An excellent British tank of the later War years, the Cromwell is perhaps less well known than much hardware of the Western Europe Campaign.
Let’s take a look at a very useful design.
I’ll have to start by admitting the whole development process of British armor is a bit bewildering to me (not that American armor makes a great deal more sense!).
The Cromwell was a cruiser tank, that means it was designed for speed and mobility; breakthrough operations as opposed to infantry support. As a later wartime design it benefited from a lot of practical experience, but at the same had many cobbled together features. The first big difference from previous cruiser tanks was reasonably heavy armor, three inches in front. That’s about 50% more than a Sherman, with a lower profile. But the armor was in vertical slabs with no angle, which made for roughly equal protection (the Sherman had a better chance of deflecting hits, while the Cromwell was more likely to be hit square).
But that extra armor means extra weight, and a reliable, powerful engine initially posed a problem. Working from a damaged Merlin, with no supercharging and other changes to facilitate tank use, the Tank Board came up with the Meteor engine. This was rated at about 600 hp, which meant plenty of reliable power. Many early production Cromwells would get Meteor engines rebuilt from Merlins, until Rover was contracted to deliver new-build engines. The powerful Meteor could push the 27 ton tank up to 40 mph.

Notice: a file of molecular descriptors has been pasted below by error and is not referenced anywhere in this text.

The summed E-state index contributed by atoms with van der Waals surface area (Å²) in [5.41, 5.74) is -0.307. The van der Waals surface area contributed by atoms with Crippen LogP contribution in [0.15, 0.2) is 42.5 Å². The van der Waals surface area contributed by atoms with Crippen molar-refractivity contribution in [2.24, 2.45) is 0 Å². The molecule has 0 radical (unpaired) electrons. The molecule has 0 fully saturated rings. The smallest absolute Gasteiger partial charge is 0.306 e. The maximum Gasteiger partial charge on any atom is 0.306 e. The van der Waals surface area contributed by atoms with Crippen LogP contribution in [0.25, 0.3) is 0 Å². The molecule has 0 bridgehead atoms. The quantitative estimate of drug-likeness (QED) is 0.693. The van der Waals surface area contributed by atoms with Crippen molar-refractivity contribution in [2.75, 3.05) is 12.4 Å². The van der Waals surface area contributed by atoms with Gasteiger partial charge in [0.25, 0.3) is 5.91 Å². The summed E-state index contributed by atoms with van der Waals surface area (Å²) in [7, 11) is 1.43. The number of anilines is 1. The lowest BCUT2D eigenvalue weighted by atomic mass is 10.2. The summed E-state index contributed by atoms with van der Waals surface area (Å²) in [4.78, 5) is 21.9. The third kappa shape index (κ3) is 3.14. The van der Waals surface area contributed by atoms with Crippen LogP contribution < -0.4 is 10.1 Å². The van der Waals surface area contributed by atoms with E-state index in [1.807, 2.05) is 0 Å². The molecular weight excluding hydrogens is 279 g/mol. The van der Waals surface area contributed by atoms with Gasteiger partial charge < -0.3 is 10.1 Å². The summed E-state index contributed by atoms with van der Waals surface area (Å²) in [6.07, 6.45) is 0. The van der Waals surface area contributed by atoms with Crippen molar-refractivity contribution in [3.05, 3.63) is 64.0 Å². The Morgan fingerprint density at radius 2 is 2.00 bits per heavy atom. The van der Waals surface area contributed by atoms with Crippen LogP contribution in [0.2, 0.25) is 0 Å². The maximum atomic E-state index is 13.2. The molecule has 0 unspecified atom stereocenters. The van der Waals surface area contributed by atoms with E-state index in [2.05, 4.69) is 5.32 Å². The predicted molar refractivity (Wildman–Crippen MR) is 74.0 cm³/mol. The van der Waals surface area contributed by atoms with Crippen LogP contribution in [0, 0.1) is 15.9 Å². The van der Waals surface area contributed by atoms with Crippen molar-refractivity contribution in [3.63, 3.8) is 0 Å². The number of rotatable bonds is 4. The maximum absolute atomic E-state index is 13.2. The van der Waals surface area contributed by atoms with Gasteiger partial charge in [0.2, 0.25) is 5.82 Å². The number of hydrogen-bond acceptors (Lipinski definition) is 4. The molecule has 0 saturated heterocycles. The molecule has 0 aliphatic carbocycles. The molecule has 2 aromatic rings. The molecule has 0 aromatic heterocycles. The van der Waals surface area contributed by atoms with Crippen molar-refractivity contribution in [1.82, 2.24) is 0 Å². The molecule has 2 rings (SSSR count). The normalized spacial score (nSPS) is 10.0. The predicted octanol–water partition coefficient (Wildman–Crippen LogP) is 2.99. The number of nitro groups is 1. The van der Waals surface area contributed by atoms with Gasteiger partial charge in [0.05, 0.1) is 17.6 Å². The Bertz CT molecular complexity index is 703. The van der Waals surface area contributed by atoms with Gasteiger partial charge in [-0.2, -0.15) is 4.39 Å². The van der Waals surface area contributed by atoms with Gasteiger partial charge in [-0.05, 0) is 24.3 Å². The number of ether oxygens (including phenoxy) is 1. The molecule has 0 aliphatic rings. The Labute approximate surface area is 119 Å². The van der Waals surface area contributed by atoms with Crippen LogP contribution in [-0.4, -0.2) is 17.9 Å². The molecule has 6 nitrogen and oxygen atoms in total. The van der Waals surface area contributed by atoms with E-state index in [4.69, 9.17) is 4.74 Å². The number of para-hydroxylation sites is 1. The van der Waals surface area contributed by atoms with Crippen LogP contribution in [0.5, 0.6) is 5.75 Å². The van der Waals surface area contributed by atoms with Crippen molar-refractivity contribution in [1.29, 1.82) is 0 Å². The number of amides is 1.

The gun was also problematic, the six pounder was originally intended but was no longer considered enough by forces in Italy. The 17 pounder simply wouldn’t fit. But British troops were mostly very happy with the American 75, especially since it had interchangeable armor piercing and high explosive ammunition. The basic American gun wouldn’t quite fit either, but it was discovered that the 6 pounder could be bored out to fire the same ammunition. This actually came to be considered a better gun than the American 75, with a better rate of fire and superior armor penetration.
It entered service late in 1943, but didn’t see combat until Normandy. It was used by six different divisions during the European Campaign, but I believe only the 7th Armored Division had it as the main tank in every Armored Brigade. It was always backed up by Sherman Fireflys for heavy anti-armor support. Overall it was rated comparable, or slightly superior to a Sherman or Panzer IV. It was obviously faster than either, with good armor and a good gun. Its only real knock being lower mechanical reliability; road tests showed it required slightly more than twice the service of a Sherman, but that’s still considered good performance.
Late in the War, a larger redesign of the Cromwell with the 17 pdr entered service as the Comet.
This particular tank served with the 7th Armored Division, Summer 1944. It is from the Tamiya kit.